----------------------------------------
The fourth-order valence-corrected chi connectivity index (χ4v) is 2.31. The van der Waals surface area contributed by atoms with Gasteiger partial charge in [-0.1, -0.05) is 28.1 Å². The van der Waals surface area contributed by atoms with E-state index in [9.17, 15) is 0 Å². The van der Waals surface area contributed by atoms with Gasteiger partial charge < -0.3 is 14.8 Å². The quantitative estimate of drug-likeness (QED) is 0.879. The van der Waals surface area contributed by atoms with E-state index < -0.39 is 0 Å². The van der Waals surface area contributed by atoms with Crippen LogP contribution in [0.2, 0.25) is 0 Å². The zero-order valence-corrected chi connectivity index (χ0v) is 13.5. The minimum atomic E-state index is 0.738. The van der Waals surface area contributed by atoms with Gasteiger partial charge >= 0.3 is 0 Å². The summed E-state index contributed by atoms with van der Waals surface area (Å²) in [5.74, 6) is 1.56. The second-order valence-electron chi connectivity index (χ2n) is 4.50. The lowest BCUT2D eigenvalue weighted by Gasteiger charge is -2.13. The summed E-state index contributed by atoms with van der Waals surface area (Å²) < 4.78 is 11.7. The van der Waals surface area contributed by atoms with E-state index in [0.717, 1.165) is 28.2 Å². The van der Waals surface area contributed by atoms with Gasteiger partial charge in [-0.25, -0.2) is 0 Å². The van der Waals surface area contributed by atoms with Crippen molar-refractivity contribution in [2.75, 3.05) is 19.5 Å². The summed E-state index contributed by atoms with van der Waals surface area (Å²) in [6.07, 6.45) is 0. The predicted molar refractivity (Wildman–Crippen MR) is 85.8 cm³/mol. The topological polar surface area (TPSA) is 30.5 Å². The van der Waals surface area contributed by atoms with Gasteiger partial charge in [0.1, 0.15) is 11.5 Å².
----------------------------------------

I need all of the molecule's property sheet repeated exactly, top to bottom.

The fourth-order valence-corrected chi connectivity index (χ4v) is 2.31. The van der Waals surface area contributed by atoms with Gasteiger partial charge in [-0.1, -0.05) is 28.1 Å². The van der Waals surface area contributed by atoms with E-state index in [9.17, 15) is 0 Å². The van der Waals surface area contributed by atoms with Gasteiger partial charge < -0.3 is 14.8 Å². The quantitative estimate of drug-likeness (QED) is 0.879. The van der Waals surface area contributed by atoms with E-state index < -0.39 is 0 Å². The van der Waals surface area contributed by atoms with Crippen LogP contribution in [0.2, 0.25) is 0 Å². The zero-order valence-corrected chi connectivity index (χ0v) is 13.5. The minimum atomic E-state index is 0.738. The van der Waals surface area contributed by atoms with Gasteiger partial charge >= 0.3 is 0 Å². The summed E-state index contributed by atoms with van der Waals surface area (Å²) in [5.74, 6) is 1.56. The second-order valence-electron chi connectivity index (χ2n) is 4.50. The lowest BCUT2D eigenvalue weighted by Gasteiger charge is -2.13. The summed E-state index contributed by atoms with van der Waals surface area (Å²) < 4.78 is 11.7. The van der Waals surface area contributed by atoms with E-state index in [0.717, 1.165) is 28.2 Å². The van der Waals surface area contributed by atoms with Gasteiger partial charge in [-0.25, -0.2) is 0 Å². The van der Waals surface area contributed by atoms with Crippen molar-refractivity contribution in [2.75, 3.05) is 19.5 Å². The summed E-state index contributed by atoms with van der Waals surface area (Å²) in [6.07, 6.45) is 0. The predicted molar refractivity (Wildman–Crippen MR) is 85.8 cm³/mol. The topological polar surface area (TPSA) is 30.5 Å². The van der Waals surface area contributed by atoms with Gasteiger partial charge in [0.1, 0.15) is 11.5 Å².